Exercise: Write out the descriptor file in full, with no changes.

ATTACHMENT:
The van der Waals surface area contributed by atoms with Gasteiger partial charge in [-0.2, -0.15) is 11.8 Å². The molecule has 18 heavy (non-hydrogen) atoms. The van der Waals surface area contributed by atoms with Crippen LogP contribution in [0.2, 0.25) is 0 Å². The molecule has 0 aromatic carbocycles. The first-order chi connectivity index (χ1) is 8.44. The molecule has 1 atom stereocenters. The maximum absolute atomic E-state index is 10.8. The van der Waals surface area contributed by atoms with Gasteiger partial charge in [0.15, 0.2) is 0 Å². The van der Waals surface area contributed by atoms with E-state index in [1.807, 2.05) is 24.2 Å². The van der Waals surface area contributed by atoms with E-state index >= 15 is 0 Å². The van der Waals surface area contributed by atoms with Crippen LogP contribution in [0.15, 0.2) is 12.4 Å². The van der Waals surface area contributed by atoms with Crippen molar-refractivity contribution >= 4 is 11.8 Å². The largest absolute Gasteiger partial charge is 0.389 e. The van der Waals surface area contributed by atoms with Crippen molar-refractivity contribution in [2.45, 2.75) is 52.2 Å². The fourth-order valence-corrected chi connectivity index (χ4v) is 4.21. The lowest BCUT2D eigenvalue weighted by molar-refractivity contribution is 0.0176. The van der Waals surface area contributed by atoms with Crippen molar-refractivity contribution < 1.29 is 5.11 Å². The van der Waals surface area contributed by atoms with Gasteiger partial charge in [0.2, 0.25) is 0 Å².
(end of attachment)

The van der Waals surface area contributed by atoms with Gasteiger partial charge in [-0.2, -0.15) is 11.8 Å². The molecule has 18 heavy (non-hydrogen) atoms. The van der Waals surface area contributed by atoms with Crippen LogP contribution in [0.2, 0.25) is 0 Å². The molecule has 0 aromatic carbocycles. The first-order chi connectivity index (χ1) is 8.44. The molecule has 1 atom stereocenters. The maximum absolute atomic E-state index is 10.8. The van der Waals surface area contributed by atoms with Gasteiger partial charge in [0.15, 0.2) is 0 Å². The van der Waals surface area contributed by atoms with E-state index in [1.807, 2.05) is 24.2 Å². The van der Waals surface area contributed by atoms with E-state index >= 15 is 0 Å². The van der Waals surface area contributed by atoms with Crippen LogP contribution in [0.15, 0.2) is 12.4 Å². The van der Waals surface area contributed by atoms with Crippen molar-refractivity contribution >= 4 is 11.8 Å². The largest absolute Gasteiger partial charge is 0.389 e. The van der Waals surface area contributed by atoms with Crippen molar-refractivity contribution in [2.45, 2.75) is 52.2 Å². The fourth-order valence-corrected chi connectivity index (χ4v) is 4.21. The lowest BCUT2D eigenvalue weighted by molar-refractivity contribution is 0.0176. The van der Waals surface area contributed by atoms with Crippen molar-refractivity contribution < 1.29 is 5.11 Å². The van der Waals surface area contributed by atoms with Gasteiger partial charge in [0.2, 0.25) is 0 Å².